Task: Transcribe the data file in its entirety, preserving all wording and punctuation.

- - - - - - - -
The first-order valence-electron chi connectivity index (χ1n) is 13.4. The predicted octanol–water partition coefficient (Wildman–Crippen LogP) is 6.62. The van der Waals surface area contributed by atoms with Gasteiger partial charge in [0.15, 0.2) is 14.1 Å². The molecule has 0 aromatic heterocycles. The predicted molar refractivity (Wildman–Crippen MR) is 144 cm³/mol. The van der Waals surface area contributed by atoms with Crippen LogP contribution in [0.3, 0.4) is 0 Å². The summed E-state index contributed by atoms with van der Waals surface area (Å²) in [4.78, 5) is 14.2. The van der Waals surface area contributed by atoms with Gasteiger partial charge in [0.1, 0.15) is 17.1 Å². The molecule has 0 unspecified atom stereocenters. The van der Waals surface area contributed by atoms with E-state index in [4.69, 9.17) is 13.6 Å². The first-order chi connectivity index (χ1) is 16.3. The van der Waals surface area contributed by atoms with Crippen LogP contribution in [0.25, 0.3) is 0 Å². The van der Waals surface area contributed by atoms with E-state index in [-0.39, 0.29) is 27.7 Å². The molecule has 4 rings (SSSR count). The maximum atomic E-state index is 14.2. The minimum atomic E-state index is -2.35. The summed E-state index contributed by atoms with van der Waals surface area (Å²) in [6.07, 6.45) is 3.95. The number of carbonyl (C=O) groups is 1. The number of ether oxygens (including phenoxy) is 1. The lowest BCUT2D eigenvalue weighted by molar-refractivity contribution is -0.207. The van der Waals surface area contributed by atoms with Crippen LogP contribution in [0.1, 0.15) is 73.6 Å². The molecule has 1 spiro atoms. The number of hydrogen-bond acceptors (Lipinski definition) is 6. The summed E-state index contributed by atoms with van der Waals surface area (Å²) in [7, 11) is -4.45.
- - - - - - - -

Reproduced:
The first-order valence-electron chi connectivity index (χ1n) is 13.4. The predicted octanol–water partition coefficient (Wildman–Crippen LogP) is 6.62. The van der Waals surface area contributed by atoms with Gasteiger partial charge in [0.15, 0.2) is 14.1 Å². The molecule has 0 aromatic heterocycles. The predicted molar refractivity (Wildman–Crippen MR) is 144 cm³/mol. The van der Waals surface area contributed by atoms with Crippen LogP contribution in [0.3, 0.4) is 0 Å². The summed E-state index contributed by atoms with van der Waals surface area (Å²) in [4.78, 5) is 14.2. The van der Waals surface area contributed by atoms with Gasteiger partial charge in [0.1, 0.15) is 17.1 Å². The molecule has 0 unspecified atom stereocenters. The van der Waals surface area contributed by atoms with E-state index in [4.69, 9.17) is 13.6 Å². The first-order chi connectivity index (χ1) is 16.3. The van der Waals surface area contributed by atoms with Crippen LogP contribution in [0.25, 0.3) is 0 Å². The van der Waals surface area contributed by atoms with E-state index in [-0.39, 0.29) is 27.7 Å². The molecule has 4 rings (SSSR count). The maximum atomic E-state index is 14.2. The minimum atomic E-state index is -2.35. The summed E-state index contributed by atoms with van der Waals surface area (Å²) in [6.07, 6.45) is 3.95. The number of carbonyl (C=O) groups is 1. The number of ether oxygens (including phenoxy) is 1. The lowest BCUT2D eigenvalue weighted by molar-refractivity contribution is -0.207. The van der Waals surface area contributed by atoms with Crippen LogP contribution in [0.1, 0.15) is 73.6 Å². The molecule has 1 spiro atoms. The number of hydrogen-bond acceptors (Lipinski definition) is 6. The summed E-state index contributed by atoms with van der Waals surface area (Å²) in [7, 11) is -4.45.